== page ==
In touch : New Zealand employers among most flexible for older workers

There is one upside to the skills shortage – it has created opportunities for older workers who want to keep working part-time rather than retiring altogether.
New Zealand employers are second only to Australians in being prepared to let older, experienced workers work part-time or on short-term contracts to fill job vacancies, according to an international survey by global recruitment company Robert Half.
For 2007 Workplace Survey, 5098 finance and HR managers across 17 countries were asked what strategies they would consider if the looming retirement of baby boomers led to continuation of the skills shortage.
Forty-one percent of New Zealand employers said they were willing to let older, experienced workers continue working part-time or on short-term contracts, compared with 48 percent of Australian employers and global average of just 30 percent.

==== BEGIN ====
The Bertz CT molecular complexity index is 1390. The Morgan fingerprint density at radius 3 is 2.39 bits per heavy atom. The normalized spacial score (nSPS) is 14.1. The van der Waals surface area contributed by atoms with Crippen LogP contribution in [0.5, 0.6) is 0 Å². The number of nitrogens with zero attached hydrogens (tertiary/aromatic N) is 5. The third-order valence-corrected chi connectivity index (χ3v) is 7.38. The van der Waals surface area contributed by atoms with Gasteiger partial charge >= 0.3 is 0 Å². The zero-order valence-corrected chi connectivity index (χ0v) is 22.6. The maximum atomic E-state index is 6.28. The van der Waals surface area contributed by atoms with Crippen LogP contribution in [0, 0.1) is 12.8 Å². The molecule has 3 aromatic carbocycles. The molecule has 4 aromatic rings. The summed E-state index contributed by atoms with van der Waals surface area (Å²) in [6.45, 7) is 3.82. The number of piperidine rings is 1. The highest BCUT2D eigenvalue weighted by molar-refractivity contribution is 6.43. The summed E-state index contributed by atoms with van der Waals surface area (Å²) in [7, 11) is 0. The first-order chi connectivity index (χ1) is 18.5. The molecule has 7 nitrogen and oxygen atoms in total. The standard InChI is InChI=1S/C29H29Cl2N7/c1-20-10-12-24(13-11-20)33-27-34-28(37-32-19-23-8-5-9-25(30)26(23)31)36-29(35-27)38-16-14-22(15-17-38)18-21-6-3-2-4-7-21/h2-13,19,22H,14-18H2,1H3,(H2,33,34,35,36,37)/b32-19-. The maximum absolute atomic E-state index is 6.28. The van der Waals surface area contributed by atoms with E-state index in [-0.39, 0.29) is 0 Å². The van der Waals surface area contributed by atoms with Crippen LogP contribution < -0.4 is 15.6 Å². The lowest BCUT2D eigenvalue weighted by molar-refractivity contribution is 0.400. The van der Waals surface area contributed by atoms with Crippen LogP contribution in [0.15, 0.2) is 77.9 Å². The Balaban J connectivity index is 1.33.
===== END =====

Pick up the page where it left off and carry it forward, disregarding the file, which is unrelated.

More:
In New Zealand, just over half as many (22 percent) would consider the next best alternative – hiring and training young people with the right attitude but without the necessary skills.
“With changing demographics, and the concept of full-time retirement becoming less popular, this creates enormous opportunities for older, skilled employees who want to keep working, but also want to take more time for family and lifestyle,” says Kim Smith, division director of Robert Half Finance & Accounting in Auckland.
“It’s also rational approach by employers to changing employment market – there simply aren’t enough young people entering the workforce to fill vacancies, so employers really have to start paying attention to how they can retain older workers.
“The skills shortage is placing lot of bargaining power in employees’ hands,” says Smith. “It is not going to get better.”

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